- Nitriles are compounds with a -CN functional group
- They can be prepared from the nucleophilic substitution of halogenoalkanes
Propanenitrile, an example of a nitrile
Reaction with KCN
- The nucleophile in this reaction is the cyanide, CN– ion
- Ethanolic solution of potassium cyanide (KCN in ethanol) is heated under reflux with the halogenoalkane
- The product is a nitrile
Bromoethane reacts with ethanolic potassium cyanide when heated under reflux to form propanenitrile
The nucleophilic substitution of halogenoalkanes with KCN adds an extra carbon atom to the carbon chain.
This reaction can therefore be used by chemists to make a compound with one more carbon atom than the best available organic starting material.
- Hydroxynitriles are compounds with both a hydroxy (-OH) and cyanide (-CN) functional group
- They can be prepared from the nucleophilic addition of aldehydes and ketones
Reaction with HCN
- The nucleophilic addition of hydrogen cyanide to carbonyl compounds is a two-step process
- In step 1, the cyanide ion attacks the carbonyl carbon to form a negatively charged intermediate
- In step 2, the negatively charged oxygen atom in the reactive intermediate quickly reacts with aqueous H+ (either from HCN, water or dilute acid) to form a 2-hydroxynitrile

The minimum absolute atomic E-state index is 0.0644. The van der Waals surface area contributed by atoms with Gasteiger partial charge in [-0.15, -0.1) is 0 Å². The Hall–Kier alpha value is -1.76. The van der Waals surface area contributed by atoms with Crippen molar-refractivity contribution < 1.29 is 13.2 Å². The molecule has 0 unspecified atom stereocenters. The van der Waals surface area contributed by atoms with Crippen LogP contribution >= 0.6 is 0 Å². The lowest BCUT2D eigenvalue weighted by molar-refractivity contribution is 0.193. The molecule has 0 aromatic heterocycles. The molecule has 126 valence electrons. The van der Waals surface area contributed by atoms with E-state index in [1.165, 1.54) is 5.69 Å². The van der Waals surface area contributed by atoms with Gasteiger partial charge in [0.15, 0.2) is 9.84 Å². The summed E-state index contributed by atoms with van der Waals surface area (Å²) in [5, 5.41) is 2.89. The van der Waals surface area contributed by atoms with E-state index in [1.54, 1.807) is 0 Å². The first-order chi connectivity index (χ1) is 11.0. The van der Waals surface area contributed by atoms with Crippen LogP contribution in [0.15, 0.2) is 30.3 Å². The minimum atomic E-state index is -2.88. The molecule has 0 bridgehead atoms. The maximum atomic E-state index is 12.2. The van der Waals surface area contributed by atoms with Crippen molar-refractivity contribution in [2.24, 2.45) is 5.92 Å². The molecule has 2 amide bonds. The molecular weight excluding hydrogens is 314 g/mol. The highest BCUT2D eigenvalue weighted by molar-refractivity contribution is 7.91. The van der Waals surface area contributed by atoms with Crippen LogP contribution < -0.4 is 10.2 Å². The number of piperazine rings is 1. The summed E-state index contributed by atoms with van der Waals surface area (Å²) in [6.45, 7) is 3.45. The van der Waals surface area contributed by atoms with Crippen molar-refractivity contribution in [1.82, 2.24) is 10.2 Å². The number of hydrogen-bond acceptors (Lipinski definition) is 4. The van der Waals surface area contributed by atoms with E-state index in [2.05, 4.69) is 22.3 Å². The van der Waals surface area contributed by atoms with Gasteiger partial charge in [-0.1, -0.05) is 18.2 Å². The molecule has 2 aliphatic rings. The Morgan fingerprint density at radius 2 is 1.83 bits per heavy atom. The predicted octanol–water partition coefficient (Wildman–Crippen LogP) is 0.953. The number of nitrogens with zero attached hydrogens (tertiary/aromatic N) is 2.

The cyanide ion attacks the carbonyl carbon to form a negatively charged intermediate which quickly reacts with a proton to form a 2-hydroxynitrile compound
The actual negative charge on the cyanide ion is on the carbon atom and not on the nitrogen atom.
- Nitriles are hydrolysed by either dilute acid or dilute alkali followed by acidification to give a carboxylic acid
- Hydrolysis is the breakdown of a compound using water
Hydrolysis of nitriles
- Nitriles are hydrolysed by either dilute acid or dilute alkali followed by acidification
- Hydrolysis by dilute acid results in the formation of a carboxylic acid and ammonium salt
- Hydrolysis by dilute alkali results in the formation of a sodium carboxylate salt and ammonia; Acidification is required to change the carboxylate ion into a carboxylic acid
- The -CN group at the end of the hydrocarbon chain is converted to a -COOH group
Hydrolysis of nitriles by either dilute acid (1) or dilute alkali and acidification (2) will form a carboxylic acid
Unlike the formation of nitriles which add an extra carbon atom to the carbon chain, hydrolysis doesn’t change the number of carbon atoms.